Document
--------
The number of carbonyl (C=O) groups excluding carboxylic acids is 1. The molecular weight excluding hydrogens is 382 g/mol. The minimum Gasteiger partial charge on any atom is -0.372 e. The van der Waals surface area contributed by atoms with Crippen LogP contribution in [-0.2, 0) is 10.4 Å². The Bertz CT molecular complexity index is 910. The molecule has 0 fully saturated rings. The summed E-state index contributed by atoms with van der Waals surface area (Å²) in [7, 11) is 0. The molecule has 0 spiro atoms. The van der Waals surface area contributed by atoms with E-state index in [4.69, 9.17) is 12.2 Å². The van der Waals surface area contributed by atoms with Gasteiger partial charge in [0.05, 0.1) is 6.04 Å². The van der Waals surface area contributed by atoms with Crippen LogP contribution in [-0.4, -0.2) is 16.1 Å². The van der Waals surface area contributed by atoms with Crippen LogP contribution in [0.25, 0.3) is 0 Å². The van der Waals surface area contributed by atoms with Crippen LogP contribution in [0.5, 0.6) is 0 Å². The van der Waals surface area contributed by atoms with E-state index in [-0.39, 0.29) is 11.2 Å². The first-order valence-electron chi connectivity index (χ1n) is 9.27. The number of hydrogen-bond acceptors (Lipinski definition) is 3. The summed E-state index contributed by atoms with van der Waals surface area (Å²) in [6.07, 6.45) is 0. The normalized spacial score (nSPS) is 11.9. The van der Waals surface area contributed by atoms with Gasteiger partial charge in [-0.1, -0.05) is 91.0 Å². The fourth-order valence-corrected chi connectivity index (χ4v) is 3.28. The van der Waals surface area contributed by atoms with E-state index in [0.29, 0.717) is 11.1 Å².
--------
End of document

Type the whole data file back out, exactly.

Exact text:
The number of carbonyl (C=O) groups excluding carboxylic acids is 1. The molecular weight excluding hydrogens is 382 g/mol. The minimum Gasteiger partial charge on any atom is -0.372 e. The van der Waals surface area contributed by atoms with Crippen LogP contribution in [-0.2, 0) is 10.4 Å². The Bertz CT molecular complexity index is 910. The molecule has 0 fully saturated rings. The summed E-state index contributed by atoms with van der Waals surface area (Å²) in [7, 11) is 0. The molecule has 0 spiro atoms. The van der Waals surface area contributed by atoms with E-state index in [4.69, 9.17) is 12.2 Å². The van der Waals surface area contributed by atoms with Gasteiger partial charge in [0.05, 0.1) is 6.04 Å². The van der Waals surface area contributed by atoms with Crippen LogP contribution in [-0.4, -0.2) is 16.1 Å². The van der Waals surface area contributed by atoms with Crippen LogP contribution in [0.25, 0.3) is 0 Å². The van der Waals surface area contributed by atoms with Crippen LogP contribution in [0.5, 0.6) is 0 Å². The van der Waals surface area contributed by atoms with E-state index in [-0.39, 0.29) is 11.2 Å². The first-order valence-electron chi connectivity index (χ1n) is 9.27. The number of hydrogen-bond acceptors (Lipinski definition) is 3. The summed E-state index contributed by atoms with van der Waals surface area (Å²) in [6.07, 6.45) is 0. The normalized spacial score (nSPS) is 11.9. The van der Waals surface area contributed by atoms with Gasteiger partial charge in [-0.1, -0.05) is 91.0 Å². The fourth-order valence-corrected chi connectivity index (χ4v) is 3.28. The van der Waals surface area contributed by atoms with E-state index in [0.29, 0.717) is 11.1 Å².